Is there a guy at 7 you WOULDN’T be happy with?
Greg – I’m spending a lot of time watching video and diving into Jacob Berry. I talk with people in the game who like him a lot and those are people whose opinions I definitely respect, but I struggle with Berry. It’s all a bat projection and I don’t love that profile at 7. I think he’ll produce, no question about it. But the bat has to be the carrying tool and I just don’t see elite tools there. I might be wrong and I’m learning about this every day, but that’s one player where I won’t say he doesn’t deserve to be picked there, but I’d have preferred a different profile.
Todd – I would not be happy if we wound up with someone slated for the middle of the first round such as a college bat like Susac or Berry. Jung is pushing it for me. I would be OK with any prep kid at 7, pitcher or hitter.
Will the Cubs draft P high?
Todd – Oh yeah, I don’t see the first round pick being one but the second round pick is definitely in play. There’ll be a lot of good high school arms at 47 spot but they’ll come out a little bit higher price.
Greg – I could see a pitcher (high school or college) in the second round. In our latest ten-round mock, I listed Drew Thorpe of Cal Poly as my mocked second-round selection. A few other names that may make sense are Troy Melton, Jake Pfennings, and Blake Burkhalter. Some of their pitch mixes fit well with players the Cubs could target.
Is last years’ draft (BPA early followed by 1-2 college Seniors to save $$$) a blueprint you expect DK to follow again?
Greg – I think the Cubs aggressively go after impact players early and then take a handful of college seniors to save money similar to last year. I also believe the Cubs will be opportunistic in drafting, especially early. If a great player just “falls” a bit during the process and your scouts are in agreement on the guy, don’t overthink it. It’s how some of the best organizations draft and the Cubs benefitted from it last year with Jordan Wicks.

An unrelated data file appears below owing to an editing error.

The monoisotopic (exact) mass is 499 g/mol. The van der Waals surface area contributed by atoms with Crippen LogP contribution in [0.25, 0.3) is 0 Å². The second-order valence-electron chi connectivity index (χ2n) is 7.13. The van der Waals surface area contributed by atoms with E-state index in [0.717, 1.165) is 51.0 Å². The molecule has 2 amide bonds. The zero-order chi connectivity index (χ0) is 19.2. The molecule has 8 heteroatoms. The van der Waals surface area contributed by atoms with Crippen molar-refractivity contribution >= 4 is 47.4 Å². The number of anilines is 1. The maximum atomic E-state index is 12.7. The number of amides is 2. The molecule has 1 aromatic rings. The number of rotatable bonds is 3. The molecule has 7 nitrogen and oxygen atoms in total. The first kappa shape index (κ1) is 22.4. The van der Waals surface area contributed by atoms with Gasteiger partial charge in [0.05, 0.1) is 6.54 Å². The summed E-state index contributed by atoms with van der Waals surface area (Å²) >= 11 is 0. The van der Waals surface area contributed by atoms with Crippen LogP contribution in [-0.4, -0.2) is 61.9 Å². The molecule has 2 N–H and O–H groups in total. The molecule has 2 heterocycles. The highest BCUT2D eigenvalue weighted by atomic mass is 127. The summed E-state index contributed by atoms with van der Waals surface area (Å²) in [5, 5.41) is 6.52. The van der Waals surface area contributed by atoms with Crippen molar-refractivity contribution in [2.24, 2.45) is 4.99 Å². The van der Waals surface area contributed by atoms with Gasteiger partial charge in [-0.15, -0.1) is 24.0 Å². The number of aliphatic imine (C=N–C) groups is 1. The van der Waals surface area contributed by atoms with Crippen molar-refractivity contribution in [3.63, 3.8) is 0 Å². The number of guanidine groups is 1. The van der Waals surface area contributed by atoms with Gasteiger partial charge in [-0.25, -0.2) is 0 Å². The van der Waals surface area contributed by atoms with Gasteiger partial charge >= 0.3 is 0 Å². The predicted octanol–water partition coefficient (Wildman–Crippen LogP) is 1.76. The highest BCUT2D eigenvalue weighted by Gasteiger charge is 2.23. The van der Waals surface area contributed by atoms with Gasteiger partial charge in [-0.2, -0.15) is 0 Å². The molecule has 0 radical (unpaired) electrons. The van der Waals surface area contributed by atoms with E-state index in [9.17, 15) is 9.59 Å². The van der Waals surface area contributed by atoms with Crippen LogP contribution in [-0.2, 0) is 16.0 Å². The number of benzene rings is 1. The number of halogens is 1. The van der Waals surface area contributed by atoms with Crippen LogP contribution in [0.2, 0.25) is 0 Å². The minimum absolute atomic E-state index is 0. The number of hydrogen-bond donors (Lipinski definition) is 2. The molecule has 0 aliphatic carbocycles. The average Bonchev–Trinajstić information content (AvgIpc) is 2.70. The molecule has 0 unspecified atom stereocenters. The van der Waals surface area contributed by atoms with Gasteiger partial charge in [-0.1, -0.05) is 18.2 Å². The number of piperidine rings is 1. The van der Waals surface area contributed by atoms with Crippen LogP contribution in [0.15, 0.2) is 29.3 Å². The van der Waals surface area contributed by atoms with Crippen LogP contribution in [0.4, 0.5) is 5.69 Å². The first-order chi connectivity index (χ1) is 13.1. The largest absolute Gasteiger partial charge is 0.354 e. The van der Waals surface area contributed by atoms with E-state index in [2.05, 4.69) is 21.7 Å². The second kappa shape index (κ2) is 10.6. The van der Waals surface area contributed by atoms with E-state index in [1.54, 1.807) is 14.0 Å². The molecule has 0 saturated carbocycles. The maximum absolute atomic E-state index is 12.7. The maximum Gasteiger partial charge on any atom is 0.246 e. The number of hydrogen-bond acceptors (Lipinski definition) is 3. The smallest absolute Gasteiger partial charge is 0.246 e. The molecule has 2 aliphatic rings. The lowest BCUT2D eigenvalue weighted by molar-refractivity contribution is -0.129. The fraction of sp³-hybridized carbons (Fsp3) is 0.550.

Todd – This draft is quite different because they’ll be picking at the front of the rounds rather than the back. So they could get four really good players before they start signing seniors this year.
What percent would you give Cubs taking pitcher at 7 to save money for later?
Todd – I’ll roll with one percent. I think it’s very very low. The only way they sign a pitcher is on an under slot deal. I don’t know of anyone right now who would be worthy of the number seven spot as a pitcher. If the Cubs were at the back of the round, this would be a totally different story.
Greg – Very, very low truthfully. If Dylan Lesko was there I would consider it higher. I’ll throw out a couple of theoreticals however. Though I wouldn’t bank on this, Brock Porter was widely talked about as just a tick below Dylan Lesko and he’s done nothing to dissuade that. If any pitcher goes 7, I could see him or Brandon Barriera. I don’t believe JR Ritchie is in play, but he’s a fun name to watch there as well. All this is to say that I don’t believe the Cubs go pitcher, but I’ve heard chatter that a prep pitcher COULD go high and it’s not impossible for that to be the Cubs.
Thank you for all of these wonderful questions as we had a lot of fun answering them!
Stay tuned to North Side Bound for all your draft content over the next three weeks. This week, Todd will have a post on some recent movement toward the top of the first round that’s interesting and could impact the Cubs. Greg Zumach is working on his next mock draft and he also has a draft primer in the works!